A change in the density of [3H]flumazenil, but not [3H]muscimol binding, in Brodmann's Area 9 from subjects with bipolar disorder

Brian Dean, Geoffrey Pavey, Mark McLeod, Kenneth Opeskin, Nicholas Keks, David Copolov

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Background: This study examines the hypothesis that there are changes in cortical serotonergic, GABAergic and glutamatergic systems in bipolar disorder and schizophrenia. Methods: In situ radioligand binding and autoradiography were used to measure neurochemical markers in Brodmann's Area (BA) 9 from control subjects and subjects with bipolar disorder or schizophrenia (n=8 per group). Results: Compared to tissue from schizophrenic (mean±S.E.M, 385±44 fmol/mg ETE) and control (383±44 fmol/mg ETE) subjects, there was an increase in the density of [3H]flumazenil binding to the benzodiazepine binding site on the GABAA receptor in subjects with bipolar disorder (451±17 fmol/mg ETE; P<0.05). There was no difference in the density of [3H]muscimol binding to the GABAA receptor or in the density of the serotonin1A receptor, serotonin2A receptor, ionotropic glutamate receptors or the serotonin transporter between the three cohorts. There was an age-related decrease in NMDA receptor density in control subjects that was absent in schizophrenia and bipolar disorder. An age-related increase in [3H]flumazenil binding in schizophrenia was absent in control and bipolar disorder subjects. Limitations: This study involved a relatively small number of individuals. Conclusions: An increase in the γ2-receptor sub-unit in the GABAA receptor has been shown to increase benzodiazepine but not [3H]muscimol binding, this is the mismatch in binding we have shown in BA 9 from subjects with bipolar disorder. Thus, a change in the assembly of receptor subunits into GABAA receptors may be involved in the neuropathology of bipolar disorder. There may also be differences in age-related changes in cortical receptor density between bipolar disorder and schizophrenia.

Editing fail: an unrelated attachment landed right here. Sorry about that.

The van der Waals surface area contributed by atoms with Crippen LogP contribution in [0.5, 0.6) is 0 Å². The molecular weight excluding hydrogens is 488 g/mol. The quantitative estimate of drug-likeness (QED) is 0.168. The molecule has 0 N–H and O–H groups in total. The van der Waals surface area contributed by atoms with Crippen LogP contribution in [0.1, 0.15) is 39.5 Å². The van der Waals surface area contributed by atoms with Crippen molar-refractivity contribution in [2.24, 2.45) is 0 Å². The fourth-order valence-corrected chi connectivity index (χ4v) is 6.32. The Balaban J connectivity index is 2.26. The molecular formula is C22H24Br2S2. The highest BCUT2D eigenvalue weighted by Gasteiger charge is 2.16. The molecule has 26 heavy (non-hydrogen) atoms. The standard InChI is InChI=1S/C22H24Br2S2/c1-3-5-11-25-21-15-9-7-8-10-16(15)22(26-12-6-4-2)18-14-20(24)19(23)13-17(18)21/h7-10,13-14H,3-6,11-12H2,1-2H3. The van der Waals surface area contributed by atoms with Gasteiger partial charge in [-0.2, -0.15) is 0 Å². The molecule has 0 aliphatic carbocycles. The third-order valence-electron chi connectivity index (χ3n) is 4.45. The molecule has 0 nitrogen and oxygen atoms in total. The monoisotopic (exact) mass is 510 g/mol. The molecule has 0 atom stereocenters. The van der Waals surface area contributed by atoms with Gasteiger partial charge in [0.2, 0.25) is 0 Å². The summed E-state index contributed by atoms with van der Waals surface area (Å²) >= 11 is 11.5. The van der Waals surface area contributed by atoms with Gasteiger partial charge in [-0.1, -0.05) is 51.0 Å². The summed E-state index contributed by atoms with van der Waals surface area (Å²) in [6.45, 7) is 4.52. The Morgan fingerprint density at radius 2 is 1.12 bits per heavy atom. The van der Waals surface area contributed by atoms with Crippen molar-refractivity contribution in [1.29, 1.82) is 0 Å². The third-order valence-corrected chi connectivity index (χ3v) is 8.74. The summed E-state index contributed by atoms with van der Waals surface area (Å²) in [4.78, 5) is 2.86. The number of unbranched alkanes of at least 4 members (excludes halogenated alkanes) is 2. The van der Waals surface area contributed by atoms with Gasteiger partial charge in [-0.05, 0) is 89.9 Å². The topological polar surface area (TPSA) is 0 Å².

Original languageEnglish
Pages (from-to)147-158
Number of pages12
JournalJournal of Affective Disorders
Issue number2-3
Publication statusPublished - 9 Oct 2001


  • Bipolar disorder
  • GABA
  • GABA receptor
  • Glutamate
  • Schizophrenia
  • Serotonin

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